John Keats walks Romantic Scotland, Summer 1818: An Illustrated Bicentenary Lecture
Research lounge, fifth foor
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Keats’ first published poem, his sonnet To Solitude, announced a creative conjunction of places and verbal patterns that would reappear in nearly everything he wrote. Each of the four books of Endymion was written at a different place – at Carisbrooke, Margate, Hampstead, Oxford, Burford Bridge and Box Hill – and those places shaped the verbal landscapes in his poem. The opening lines, for instance, are set on the Isle of Wight near Carisbrooke Castle; I stood tiptoe describes scenes and sights on Hampstead Heath; Sleep and Poetry surveys Leigh Hunt's study at the Vale of Health; Isabella turns Teignmouth into Tuscany; and Lamia, set in classical Corinth, draws some scenic props from the ancient cathedral city, Winchester. Even the cider press in To Autumn had a local habitation, in the precincts of St Cross Hospital.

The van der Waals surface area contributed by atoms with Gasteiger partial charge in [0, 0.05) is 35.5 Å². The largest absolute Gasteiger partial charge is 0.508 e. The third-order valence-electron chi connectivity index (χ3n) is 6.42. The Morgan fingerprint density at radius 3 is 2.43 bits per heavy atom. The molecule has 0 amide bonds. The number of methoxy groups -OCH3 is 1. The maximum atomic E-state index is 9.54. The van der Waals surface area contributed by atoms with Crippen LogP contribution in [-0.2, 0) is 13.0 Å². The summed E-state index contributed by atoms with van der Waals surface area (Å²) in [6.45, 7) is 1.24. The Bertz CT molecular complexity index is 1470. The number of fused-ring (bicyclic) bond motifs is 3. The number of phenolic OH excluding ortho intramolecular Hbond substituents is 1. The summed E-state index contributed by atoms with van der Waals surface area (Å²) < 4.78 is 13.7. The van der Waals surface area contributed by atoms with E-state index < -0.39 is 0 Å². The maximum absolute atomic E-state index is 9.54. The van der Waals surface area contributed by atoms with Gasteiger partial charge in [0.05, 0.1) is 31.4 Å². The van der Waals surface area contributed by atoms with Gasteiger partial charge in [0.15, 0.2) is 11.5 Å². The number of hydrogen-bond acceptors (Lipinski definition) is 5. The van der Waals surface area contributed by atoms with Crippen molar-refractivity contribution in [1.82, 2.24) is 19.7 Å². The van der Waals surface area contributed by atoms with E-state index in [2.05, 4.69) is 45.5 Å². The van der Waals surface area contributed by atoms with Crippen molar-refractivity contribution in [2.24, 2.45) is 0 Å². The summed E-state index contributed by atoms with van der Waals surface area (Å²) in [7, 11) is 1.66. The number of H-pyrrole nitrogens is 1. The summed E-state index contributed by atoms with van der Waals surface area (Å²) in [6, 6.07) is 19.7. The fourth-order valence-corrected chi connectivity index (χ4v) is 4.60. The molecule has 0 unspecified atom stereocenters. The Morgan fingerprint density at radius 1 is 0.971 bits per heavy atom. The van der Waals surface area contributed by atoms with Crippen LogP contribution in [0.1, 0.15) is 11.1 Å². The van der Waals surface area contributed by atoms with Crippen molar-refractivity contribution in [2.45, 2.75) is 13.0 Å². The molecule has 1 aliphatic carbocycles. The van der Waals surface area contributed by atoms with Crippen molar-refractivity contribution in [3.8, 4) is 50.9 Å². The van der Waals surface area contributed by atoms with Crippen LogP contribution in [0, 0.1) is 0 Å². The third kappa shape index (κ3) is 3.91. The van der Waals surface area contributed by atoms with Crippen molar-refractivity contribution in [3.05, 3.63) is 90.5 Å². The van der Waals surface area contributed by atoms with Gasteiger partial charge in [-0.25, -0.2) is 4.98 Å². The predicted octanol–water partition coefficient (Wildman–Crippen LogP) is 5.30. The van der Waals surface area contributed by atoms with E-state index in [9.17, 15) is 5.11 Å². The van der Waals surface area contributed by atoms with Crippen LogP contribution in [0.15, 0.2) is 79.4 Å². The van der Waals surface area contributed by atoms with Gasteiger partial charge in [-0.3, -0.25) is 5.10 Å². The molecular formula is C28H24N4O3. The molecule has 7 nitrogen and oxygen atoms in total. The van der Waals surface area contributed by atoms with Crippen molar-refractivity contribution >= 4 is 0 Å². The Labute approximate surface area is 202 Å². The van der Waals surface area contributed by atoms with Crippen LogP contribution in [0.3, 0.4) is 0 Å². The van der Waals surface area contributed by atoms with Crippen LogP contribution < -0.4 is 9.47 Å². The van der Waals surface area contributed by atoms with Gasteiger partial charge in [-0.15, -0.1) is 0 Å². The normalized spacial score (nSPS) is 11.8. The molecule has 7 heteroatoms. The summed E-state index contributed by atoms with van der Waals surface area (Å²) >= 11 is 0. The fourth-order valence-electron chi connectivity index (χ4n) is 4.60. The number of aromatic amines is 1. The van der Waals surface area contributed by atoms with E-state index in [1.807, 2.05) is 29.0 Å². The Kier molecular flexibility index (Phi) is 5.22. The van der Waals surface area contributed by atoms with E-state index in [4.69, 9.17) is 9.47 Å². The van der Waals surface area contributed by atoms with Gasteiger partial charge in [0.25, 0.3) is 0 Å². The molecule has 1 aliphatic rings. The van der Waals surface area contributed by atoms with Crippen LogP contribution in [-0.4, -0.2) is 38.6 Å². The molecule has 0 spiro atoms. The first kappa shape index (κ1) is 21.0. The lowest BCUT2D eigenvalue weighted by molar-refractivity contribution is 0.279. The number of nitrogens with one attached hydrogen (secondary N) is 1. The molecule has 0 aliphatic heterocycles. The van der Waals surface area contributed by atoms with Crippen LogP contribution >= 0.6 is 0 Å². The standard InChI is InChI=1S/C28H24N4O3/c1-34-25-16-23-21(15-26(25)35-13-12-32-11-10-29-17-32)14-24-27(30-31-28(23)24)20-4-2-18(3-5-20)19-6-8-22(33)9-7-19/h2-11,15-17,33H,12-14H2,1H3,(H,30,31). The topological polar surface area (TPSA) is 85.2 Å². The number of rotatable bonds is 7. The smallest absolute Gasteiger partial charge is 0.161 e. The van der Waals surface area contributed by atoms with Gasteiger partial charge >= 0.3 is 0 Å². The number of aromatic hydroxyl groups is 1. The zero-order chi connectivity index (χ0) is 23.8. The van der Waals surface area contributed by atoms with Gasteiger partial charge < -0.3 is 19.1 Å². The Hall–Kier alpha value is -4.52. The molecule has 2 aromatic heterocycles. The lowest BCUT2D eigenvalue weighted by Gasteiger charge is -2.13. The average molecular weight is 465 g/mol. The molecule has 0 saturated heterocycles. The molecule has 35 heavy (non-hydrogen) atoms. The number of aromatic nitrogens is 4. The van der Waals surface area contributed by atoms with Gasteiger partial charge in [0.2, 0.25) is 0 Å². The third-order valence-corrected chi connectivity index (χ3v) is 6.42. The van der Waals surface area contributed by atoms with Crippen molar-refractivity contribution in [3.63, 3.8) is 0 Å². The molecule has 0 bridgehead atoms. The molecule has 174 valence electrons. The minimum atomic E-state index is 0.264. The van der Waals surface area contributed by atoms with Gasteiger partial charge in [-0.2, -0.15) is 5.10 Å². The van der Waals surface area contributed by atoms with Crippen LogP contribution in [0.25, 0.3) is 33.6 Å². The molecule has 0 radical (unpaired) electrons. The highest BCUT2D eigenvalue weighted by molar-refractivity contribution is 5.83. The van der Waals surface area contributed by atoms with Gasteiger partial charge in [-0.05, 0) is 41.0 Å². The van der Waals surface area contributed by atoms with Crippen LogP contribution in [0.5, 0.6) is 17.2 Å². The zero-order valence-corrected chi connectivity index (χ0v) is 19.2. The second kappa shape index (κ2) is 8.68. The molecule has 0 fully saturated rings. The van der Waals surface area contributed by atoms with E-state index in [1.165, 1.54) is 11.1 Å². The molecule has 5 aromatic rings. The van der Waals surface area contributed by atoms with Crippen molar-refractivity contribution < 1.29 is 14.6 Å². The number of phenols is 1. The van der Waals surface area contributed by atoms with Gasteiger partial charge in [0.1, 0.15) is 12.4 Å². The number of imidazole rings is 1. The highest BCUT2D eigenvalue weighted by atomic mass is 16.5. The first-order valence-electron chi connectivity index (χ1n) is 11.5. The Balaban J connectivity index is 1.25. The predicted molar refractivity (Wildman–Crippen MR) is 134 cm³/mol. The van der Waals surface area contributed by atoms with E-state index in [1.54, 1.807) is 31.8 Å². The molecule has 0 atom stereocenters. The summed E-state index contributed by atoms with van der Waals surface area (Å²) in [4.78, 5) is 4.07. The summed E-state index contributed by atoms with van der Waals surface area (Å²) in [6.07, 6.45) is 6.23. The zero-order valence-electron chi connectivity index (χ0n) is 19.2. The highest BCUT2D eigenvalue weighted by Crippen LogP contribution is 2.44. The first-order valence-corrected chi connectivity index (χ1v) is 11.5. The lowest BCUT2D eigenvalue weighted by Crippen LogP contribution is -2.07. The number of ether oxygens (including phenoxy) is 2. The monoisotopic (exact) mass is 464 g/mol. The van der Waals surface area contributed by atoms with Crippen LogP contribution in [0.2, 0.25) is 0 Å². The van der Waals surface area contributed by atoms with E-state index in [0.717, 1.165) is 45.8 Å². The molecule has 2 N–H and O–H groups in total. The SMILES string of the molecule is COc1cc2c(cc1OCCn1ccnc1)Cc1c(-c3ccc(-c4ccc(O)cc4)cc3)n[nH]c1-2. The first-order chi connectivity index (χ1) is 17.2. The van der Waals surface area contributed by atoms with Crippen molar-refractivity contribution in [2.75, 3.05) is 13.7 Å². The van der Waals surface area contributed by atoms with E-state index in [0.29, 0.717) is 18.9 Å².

In this illustrated talk, Professor Nicholas Roe wants to salute an energetic, physically active Keats for whom 'footing slow' through the mountains of Scotland stirred his imagination and the iambic pulse of his poetry. Hopefully we will start to see Keats as a poet of place – as much as, and maybe more than, William Wordsworth – who never wrote a sonnet on the summit of Ben Nevis.
Seminar hosted by the Enlightenment, Romanticism, and Contemporary Culture research unit, and the English and Theatre Studies Program in the School of Culture and Communication, Faculty of Arts, The University of Melbourne.
Image: Historical portraits; some notes on the painted portraits of celebrated characters of England, Scotland and Ireland (1897) (detail)